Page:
Six pretty, brown birds, all in a row,Hopping along on top of the snow;Brave little fellows, who ne'er flew awayWhen the winds became keen and the skies became gray.Where do they hide, and where do they sleep,That safe from Jack Frost they manage to keep?For down to this spot, as sure as the sun,They come every day when the chickens are done.These never eat all of their meal quite clean,And many sweet morsels the little guests gleanTill, so smooth, and so round, and so plump they have grown,They can laugh at the birds that have far away flown.Now, Katie, the cook, who bakes and who brews,Says little brown birds make very good stews.Cruel old Katie! I'd starve-wouldn't you?-Before I would eat any one of the crew.

CAUGHT IOH, for shame, Baby Cat,Mother's pet, her cupboard at;With a spoon eating jam,Quite ashamed of you I am.If she comes and catches you,You'll be punished, rightly too;She will send you straight to bed,With, for supper, plain dry bread.

A PARTY of kittenswent out in a boat,And 'twas reallystrange thatthey keptafloat.ey could sing1 i. 'Ahoy " and~ S ~- ~ 1-could shout-~ i .. ~: "'Yeo-ho !"But there wasn't onethat knew howi'M a very tiresocat,And I don't know -what to do!I sat on teacher's .hat, ,And he doesnlike it-I pulled thenext cat'stail,Until heraised adin;So now- itmakes mewail- --After hours Iam kept in.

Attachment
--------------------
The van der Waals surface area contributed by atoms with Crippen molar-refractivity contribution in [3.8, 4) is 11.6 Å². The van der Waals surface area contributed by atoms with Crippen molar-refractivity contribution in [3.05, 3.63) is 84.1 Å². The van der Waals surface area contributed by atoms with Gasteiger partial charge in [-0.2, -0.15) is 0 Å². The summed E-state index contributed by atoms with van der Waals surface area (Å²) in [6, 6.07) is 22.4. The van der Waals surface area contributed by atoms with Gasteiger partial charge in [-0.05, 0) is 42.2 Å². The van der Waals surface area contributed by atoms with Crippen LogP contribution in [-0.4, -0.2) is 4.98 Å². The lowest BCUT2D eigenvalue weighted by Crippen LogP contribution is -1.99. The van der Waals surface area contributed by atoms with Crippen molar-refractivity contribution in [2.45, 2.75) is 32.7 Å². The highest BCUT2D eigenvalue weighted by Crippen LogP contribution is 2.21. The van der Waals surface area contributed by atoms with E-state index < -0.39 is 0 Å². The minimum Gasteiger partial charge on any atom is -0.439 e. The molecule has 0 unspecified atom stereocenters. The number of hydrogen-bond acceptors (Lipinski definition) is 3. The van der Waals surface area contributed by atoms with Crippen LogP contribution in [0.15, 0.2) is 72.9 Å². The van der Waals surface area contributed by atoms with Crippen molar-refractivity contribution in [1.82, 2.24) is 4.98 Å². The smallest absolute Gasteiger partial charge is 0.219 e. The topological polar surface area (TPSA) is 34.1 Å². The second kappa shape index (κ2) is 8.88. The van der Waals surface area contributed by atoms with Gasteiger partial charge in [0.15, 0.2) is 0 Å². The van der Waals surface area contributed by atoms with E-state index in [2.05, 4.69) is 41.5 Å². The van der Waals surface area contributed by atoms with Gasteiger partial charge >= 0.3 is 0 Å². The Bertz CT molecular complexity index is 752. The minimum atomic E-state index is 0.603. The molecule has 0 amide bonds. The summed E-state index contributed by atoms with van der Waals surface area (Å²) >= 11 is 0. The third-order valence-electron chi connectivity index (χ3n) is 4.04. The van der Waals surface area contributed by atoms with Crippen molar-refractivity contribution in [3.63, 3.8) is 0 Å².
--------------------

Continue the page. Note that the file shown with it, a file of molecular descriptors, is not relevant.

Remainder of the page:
IF the sea were the sky, and the skyThen the birds would be fish, and theAll the songsters would swimn where theAnd the jays .would be blue fish, andwere the sea,fish birds would be.silver tide flows,black fish be crows.Then the fish would fly round, and buildnests in ihke trees,Or just carol *away to the sun and thebreeze ;All the bass would be swans, andthe codfish be quails.If the minnows were wrens, Vthen what birds would V'H'1be whalthCsP. 'c~~~~VE"3L ~~~~~~~~~~~~~~~~k1- 1~

-% XCatjfish. (vatbirds would be, salmon, eagles,no doubt,Anii t: s.ea robins blithe would go hop-Eivcrytlliim,- would be charnged; but the0 ldest wo !di be,We should fish in the sky and fly kitesin the sea!For the sun and the \ moon. we shou:ld look down below,And the ships, where thll stars are. wvuld all sailing go.But how eels. crabs, \ an(d lo)sters would sing, puzzles me,If the sea were the \ sky, awl the sky were the sea!-: -- .--. '-. ,0=-~-r


OLD BUT ACTIVE.OLD Mother GooseHas eggs to sell, BNew-laid eggs, yAnd butter as well.She goes to marketOn market-day:I hope she finds "The business pay. M/ 1 FINE FEATHERS MAKE FINE BIRDS./i ,yfl A NEW Spring jacket, trimmed with. f%~ I, /Now, isn't she sweet? Just look at her !A FRIEND IN NEED. '"" /./M ISS Pusscat had some errandsWhich took her 'bout the town,/ iWhen, very unexpectedly,//The rain came pouring down.She would have got a drenching /For want of an umbrella, /Had Mr. Duck not lent her his,The dear, good-natured fellow. 1